Chief steward of Racing NSW Ray Murrihy has just about seen it all throughout his 16 years at the top of the game but never has he witnessed a plethora of talent quite like this.
He’s referring to the level of jockeys across the state, particularly in Sydney where this season they’ll fight out arguably the most competitive jockey’s premiership anywhere in the country.
To make the statement clear all you need to do is look through the names currently battling their way through the Sydney season.
Five of them are already premiership winners, Jim Cassidy, Nash Rawiller, Hugh Bowman, Corey Brown and the returning Blake Shinn.
Two more are probably destined for the premiership sometime in the near future, those being Kerrin McEvoy and Glyn Schofield.
Throw into the mix the likes of Christian Reith who had one of the best strike rates in the country when he came down from Queensland and veteran Rod Quinn and that in itself is an intimidating book of riders.
The fact is though the talent goes far deeper than even that, in terms of young senior riders the likes of Tommy Berry, Nathan Berry and Brenton Avdulla keep constant pressure on their more seasoned rivals.
That’s even before you take into consideration the impressive group of apprentices featuring Sam Clipperton, Josh Adams, Blake Spriggs and Chad Schofield to name a few.
It’s really of no surprise then when Murrihy calls the current crop the best ever.
“In both the senior and apprentice ranks, it is a very healthy situation – the more competition the better,” he said.
“The riding ranks have never been stronger.”
It’s a statement backed up by Cassidy who knows he has to keep on his toes if he’s to remain in the top few riders in Sydney, let alone be number one.
“When I first came here, there was Mick Dittman, Larry Olsen, John Marshall, Ron Quinton, Peter Cook, Peter Cuddihy, Kevin Langby, Miracle Mal (Johnston) … I was blessed to be able to ride against those jockeys,” Cassidy said.
“But there is great depth with the boys riding at the moment like Brownie, Nash, Hughie, Schoey, Blake coming back, Macca will win a premiership soon rather than later.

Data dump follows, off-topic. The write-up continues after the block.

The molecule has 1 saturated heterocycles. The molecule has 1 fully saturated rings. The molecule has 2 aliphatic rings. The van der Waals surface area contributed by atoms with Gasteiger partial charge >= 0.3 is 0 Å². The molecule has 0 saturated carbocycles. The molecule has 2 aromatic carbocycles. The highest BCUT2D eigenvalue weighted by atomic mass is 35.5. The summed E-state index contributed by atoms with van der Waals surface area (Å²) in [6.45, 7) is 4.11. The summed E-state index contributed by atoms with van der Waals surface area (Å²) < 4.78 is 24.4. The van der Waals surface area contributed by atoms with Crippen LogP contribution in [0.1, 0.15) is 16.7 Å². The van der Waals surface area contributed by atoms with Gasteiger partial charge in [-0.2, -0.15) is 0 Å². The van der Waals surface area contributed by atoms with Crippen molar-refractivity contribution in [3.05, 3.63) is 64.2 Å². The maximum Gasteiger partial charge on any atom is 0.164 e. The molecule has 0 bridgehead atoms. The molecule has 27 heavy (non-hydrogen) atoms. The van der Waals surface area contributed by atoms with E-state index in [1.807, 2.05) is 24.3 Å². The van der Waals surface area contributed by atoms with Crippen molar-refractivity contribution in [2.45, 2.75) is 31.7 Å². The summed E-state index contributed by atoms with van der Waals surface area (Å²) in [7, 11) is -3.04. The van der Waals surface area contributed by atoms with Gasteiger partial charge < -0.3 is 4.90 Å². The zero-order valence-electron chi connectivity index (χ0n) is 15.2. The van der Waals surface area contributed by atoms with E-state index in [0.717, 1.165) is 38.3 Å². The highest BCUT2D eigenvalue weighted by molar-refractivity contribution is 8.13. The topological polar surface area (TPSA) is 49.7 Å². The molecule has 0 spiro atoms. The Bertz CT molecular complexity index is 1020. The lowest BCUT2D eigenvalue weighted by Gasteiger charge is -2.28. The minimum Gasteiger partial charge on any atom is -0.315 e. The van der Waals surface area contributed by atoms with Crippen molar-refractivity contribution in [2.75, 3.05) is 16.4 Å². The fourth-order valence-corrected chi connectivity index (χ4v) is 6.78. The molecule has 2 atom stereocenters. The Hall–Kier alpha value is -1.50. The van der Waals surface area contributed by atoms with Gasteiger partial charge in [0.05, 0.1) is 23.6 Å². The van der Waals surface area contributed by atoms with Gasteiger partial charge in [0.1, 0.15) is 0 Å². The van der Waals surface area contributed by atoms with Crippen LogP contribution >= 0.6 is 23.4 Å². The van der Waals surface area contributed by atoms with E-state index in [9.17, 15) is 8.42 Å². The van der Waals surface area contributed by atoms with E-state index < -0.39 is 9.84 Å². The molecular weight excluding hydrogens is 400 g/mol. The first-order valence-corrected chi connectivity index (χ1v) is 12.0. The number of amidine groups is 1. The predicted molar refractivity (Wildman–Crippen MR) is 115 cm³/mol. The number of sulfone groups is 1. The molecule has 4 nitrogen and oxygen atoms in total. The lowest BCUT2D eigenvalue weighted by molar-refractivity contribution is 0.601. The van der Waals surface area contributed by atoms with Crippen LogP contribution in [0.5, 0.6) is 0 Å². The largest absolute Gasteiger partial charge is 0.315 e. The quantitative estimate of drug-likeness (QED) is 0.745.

“The fields aren’t that big in Sydney so there’s lots of talented jockeys vying for the good rides and the competition keeps everyone on their toes.”
Murrihy points out that were it not for a couple of key defections interstate, the Sydney jockey ranks would be bursting at the seams.
“We have had some very good riders here in recent years who have gone to ply their trade elsewhere to get rides,” he said.
“Glen Boss, Chris Munce and Larry Cassidy are very, very good riders and they complement any ranks, but they made a decision to move interstate and for each of them it was the right decision.
“It just shows the competitiveness of the Sydney ranks at the moment.”
With so much competition both on and off the track it’s expected tensions could be a little more on edge in 2012 than in previous years.
That said Murrihy expects no drop in the standard of behaviour that has been so commendable over the years.
“I’m sure there is a certain level of ego among the jockeys but by and large they are exceptional riders and they don’t take unnecessary risks,” he said.
“Falls in Sydney racing are, touch wood, a rarity. They occur mainly because of a gear failure, or a horse breaking down rather than rider error.
“From the stewards’ point of view, the more competitive and broader the riding group the better it is for the presentation of racing.”
Schofield currently leads the premiership with 26 winners only just ahead of Brown and Bowman on 25 a piece.
Showing just how tight things are McEvoy is on 24, Reith and Cassidy on 23 and Rawiller is on 22 despite having had considerably fewer rides than those above him.